IoT Security in the 2010’s – “The Wild West Years”
Businesses, consumers and governments recognise that IoT insecurity is a problem, and this is backed up by the number of news stories covering IoT devices being hacked. You may remember some of the most memorable hacks: the car that could be compromised and driven off the road, the connected video cameras that could be turned into a botnet to take out parts of the internet infrastructure, the casino fish tank that was used to spy on sensitive network data or the hacked tracking watches. When you dig into how these products were compromised, they all possessed common vulnerabilities that could have been avoided by applying good security principles.
Enter Platform Security Architecture (PSA)
Platform Security Architecture was first launched in 2017 to encourage the industry to design-in security rather than add it as an afterthought. PSA helps IoT developers by providing a holistic set of free resources to the electronics industry that have been methodically developed:
- Threat modelling of IoT devices to identify core common security requirements
- Generic security model with 10 goals
- Firmware architecture documentation
- Open source code, Trusted Firmware-M, for the PSA Root of Trust (PSA-RoT) with built-in security functions
The provision of an open source software reference implementation proved to be a critical step in gaining widespread adoption by chip vendors. Most of the world’s top 10 chip vendors have embraced PSA Certified and can now deliver a new security component, the PSA-RoT, with trusted boot, crypto, attestation and secure storage trusted functions. OEMs starting an IoT development with a PSA enabled chip today have a security component they can build on to deliver trusted devices and trusted data for cloud services.
PSA Certified: Moving the Industry from “Trust Me” to Independent Testing
Traditionally chip vendors, would have proprietary solutions for a chip’s Root of Trust (RoT) that might include features such as trusted boot and crypto accelerators. These solutions would not normally be security certified as there was no standard protection profile for IoT. The OEM would have to trust the vendor that they had done a good job, applied sound security principles and security engineering.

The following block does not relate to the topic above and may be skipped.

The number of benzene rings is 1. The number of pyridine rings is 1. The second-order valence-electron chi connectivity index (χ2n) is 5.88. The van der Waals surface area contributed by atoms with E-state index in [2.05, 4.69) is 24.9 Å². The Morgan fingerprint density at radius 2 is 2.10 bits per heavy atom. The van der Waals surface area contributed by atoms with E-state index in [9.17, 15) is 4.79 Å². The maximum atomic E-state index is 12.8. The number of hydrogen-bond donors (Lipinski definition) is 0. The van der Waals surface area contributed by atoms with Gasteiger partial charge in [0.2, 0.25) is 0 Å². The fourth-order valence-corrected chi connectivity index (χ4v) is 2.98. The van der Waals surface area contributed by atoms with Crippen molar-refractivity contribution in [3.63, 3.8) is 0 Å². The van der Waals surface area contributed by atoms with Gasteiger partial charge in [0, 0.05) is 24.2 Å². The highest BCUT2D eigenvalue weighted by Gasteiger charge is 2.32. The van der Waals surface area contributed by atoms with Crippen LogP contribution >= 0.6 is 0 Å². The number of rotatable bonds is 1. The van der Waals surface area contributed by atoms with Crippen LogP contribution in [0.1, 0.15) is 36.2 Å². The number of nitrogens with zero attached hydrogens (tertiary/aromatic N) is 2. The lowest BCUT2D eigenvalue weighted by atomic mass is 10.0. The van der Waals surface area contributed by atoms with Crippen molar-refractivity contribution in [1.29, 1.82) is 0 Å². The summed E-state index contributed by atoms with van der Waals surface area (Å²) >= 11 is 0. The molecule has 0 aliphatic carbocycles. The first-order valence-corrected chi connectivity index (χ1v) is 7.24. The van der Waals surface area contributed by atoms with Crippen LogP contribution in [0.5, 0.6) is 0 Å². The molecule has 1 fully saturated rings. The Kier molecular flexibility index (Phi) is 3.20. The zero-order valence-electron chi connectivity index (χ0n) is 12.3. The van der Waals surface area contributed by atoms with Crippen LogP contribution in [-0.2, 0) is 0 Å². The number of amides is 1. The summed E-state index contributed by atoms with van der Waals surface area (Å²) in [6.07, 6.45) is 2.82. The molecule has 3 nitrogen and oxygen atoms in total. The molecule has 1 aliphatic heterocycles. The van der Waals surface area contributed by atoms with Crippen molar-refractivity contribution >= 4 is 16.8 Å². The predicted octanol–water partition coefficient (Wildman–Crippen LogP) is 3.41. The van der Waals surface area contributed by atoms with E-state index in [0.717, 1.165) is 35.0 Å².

With PSA Certified we have created a standard security component, the PSA-RoT, made up of trusted hardware and trusted software that can be evaluated in a test lab. With this, an OEM developing IoT products can now have a standard benchmark for chip security that a test lab has evaluated, with access to the source code and knowledge of the hardware.
At the software platform or device application level the pragmatic approach is to show that the design is based on sound security principles. The code is usually considered too large to be exhaustively assessed for security vulnerabilities and tested. What is required is a small set of methodically derived security goals that are generally applicable to connected products.
To enable the transition to independent testing, the PSA Certified Founding Members agreed to create a security assessment scheme that works at IoT scale. We launched PSA Certified one year ago with the backing of the world’s major chip vendors, this momentum is a game changer in an otherwise fragmented market.
The scheme has three levels of increasing security assurance and robustness, designed for systems with a RoT in the chip at its foundation. PSA Certified Level 1 was created for the chip vendor, software platform and device developer, with a set of approximately 40 critical security questions that demonstrate how the developer applied good security principles and used a hardware-based PSA-RoT.